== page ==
Over a hundred people visited DIAS Dunsink Observatory in spite of a thick blanket of cloud on Friday 27th July, the evening of the Total Lunar Eclipse. Total Lunar Eclipses happen when the Moon passes through the shadow of the Earth when the Sun, Earth and Moon are aligned linearly. This was the longest Total Lunar Eclipse of the 21st Century, unfortunately not visible from these shores (Ireland). The Blood Moon occurs because the Earth’s Atmosphere scatters blue light much more strongly than red light, stopping much of the blue light from reaching the Moon.  The atmosphere also refracts (bends) the light that then shines onto the Moon, giving it a reddish-orange colour. (more…)

Moon Cycle to DIAS Dunsink Observatory

The Moon Cycle, part of the Festival of Curiosity, on the19th of July 2018.
A guest blog by Qi Qi Kennedy (DCU).

Cyclists arrive to Dunsink Observatory to enjoy a night of summer stargazing. PHOTO: Mark Stedman

Cyclists travelled by moonlight out from town and along the Royal Canal to DIAS Dunsink Observatory. The path they travelled was used by astronomers travelling to and from Trinity College when Dunsink Observatory was attached to Trinity College in centuries past. Nowadays Dunsink Observatory is part of the Dublin Institute for Advanced Studies (DIAS). The cyclists passed Broom Bridge where Hamilton, who lived and worked at Dunsink, scratched his quaternions back in 1843. (more…)

Total Lunar Eclipse July 27th 2018

Total Lunar Eclipse – July 27th 2018
Guest Blog by John Flannery of the Irish Astronomical Society

Visitors to Dunsink Obs. observing the moon using one of the IAS telescopes. PHOTO: Mark Stedman

The evening of Friday, July 27th, sees the longest total lunar eclipse of the 21st century visible over a wide area of the Earth. From Ireland totality is already in progress at moonrise (9:22pm from Dublin) and with the sky still relatively twilit, it may initially be a challenge see the reddened lunar disk. The Moon will rise towards the southeast so a low horizon is a prerequisite to see it, and is only about 5° up (just under a fist-width) when totality ends at 10:13pm. Following that the Earth’s shadow will slide off the Moon’s face over the next hour or so as we see the latter partial stages of the eclipse play out. Binoculars will enhance the view — especially if the Moon is an indistinct orb as it rises. (more…)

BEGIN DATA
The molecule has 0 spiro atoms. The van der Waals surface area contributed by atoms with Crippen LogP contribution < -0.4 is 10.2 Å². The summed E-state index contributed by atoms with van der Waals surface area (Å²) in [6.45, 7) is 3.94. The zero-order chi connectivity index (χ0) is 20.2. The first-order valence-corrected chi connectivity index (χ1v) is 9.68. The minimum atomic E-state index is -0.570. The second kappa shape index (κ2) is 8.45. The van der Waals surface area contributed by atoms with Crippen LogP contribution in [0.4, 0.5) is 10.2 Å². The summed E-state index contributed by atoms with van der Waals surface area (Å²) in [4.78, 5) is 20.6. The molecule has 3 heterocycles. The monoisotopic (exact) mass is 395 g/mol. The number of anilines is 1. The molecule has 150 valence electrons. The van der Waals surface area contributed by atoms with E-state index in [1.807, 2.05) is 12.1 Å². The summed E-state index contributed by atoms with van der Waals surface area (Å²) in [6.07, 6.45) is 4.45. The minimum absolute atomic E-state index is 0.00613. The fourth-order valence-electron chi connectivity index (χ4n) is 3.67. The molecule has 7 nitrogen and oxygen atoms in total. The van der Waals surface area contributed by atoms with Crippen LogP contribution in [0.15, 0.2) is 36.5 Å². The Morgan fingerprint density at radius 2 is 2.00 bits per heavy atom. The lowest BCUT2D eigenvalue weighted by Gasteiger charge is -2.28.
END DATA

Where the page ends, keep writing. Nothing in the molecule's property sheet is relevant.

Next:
Dunsink Observatory becomes Ireland’s first European site of historical significance

Prof. Luke Drury; Mary Mitchell O’Connor TD; Prof. Vincent Cunnane, Chairman of DIAS; Dr. Eucharia Meehan, CEO of DIAS; Prof. Rüdiger Voss, President of the European Physical Society; and Mayor of Fingal Anthony Lavin at the Plaque unveiling.

DIAS Dunsink Observatory sealed its status as one of Ireland’s most important scientific sites on the 23rd of June 2018 when it was recognised by the European Physical Society as a “site of historical significance”. Dunsink joins other famous historical sites such as Einstein’s house in Bern and Marie Curie’s laboratory in Paris, in recognition of the tremendous contributions to physics and mathematics made by Sir William Rowan Hamilton. A plaque commemorating this designation was unveiled by Mary Mitchell O’Connor TD, Minister of State for Higher Education and Rüdiger Voss, President of the European Physical Society.

The Farthest Q&A

Interview with Emer Reynolds, director of “The Farthest“, the story of the Voyager Mission

A guest article by Sarah Joyce, Transition Year Student 2017 and Young Scientific Reporter at DIAS Dunsink Observatory.

15th December 2017

“Look again at that dot. That’s here. That’s home. That’s us. On it everyone you love, everyone you know, everyone you ever heard of, every human being who ever was, lived out their lives; on a mote of dust suspended in a sunbeam.”   Carl Sagan

As I write this, I am listening to a playlist of songs, pieces and recordings which are on a record  that’s currently over 13 billion miles away from the Sun. There’s works by Mozart, Beethoven, Louis Armstrong, Chuck Berry, and even a chant by the Navajo Indians. The playlist, of course, is that of the Golden Record, a time capsule of music, spoken greetings, and messages from Earth, and the only two copies of which are aboard the spacecrafts Voyager 1 and Voyager 2. (more…)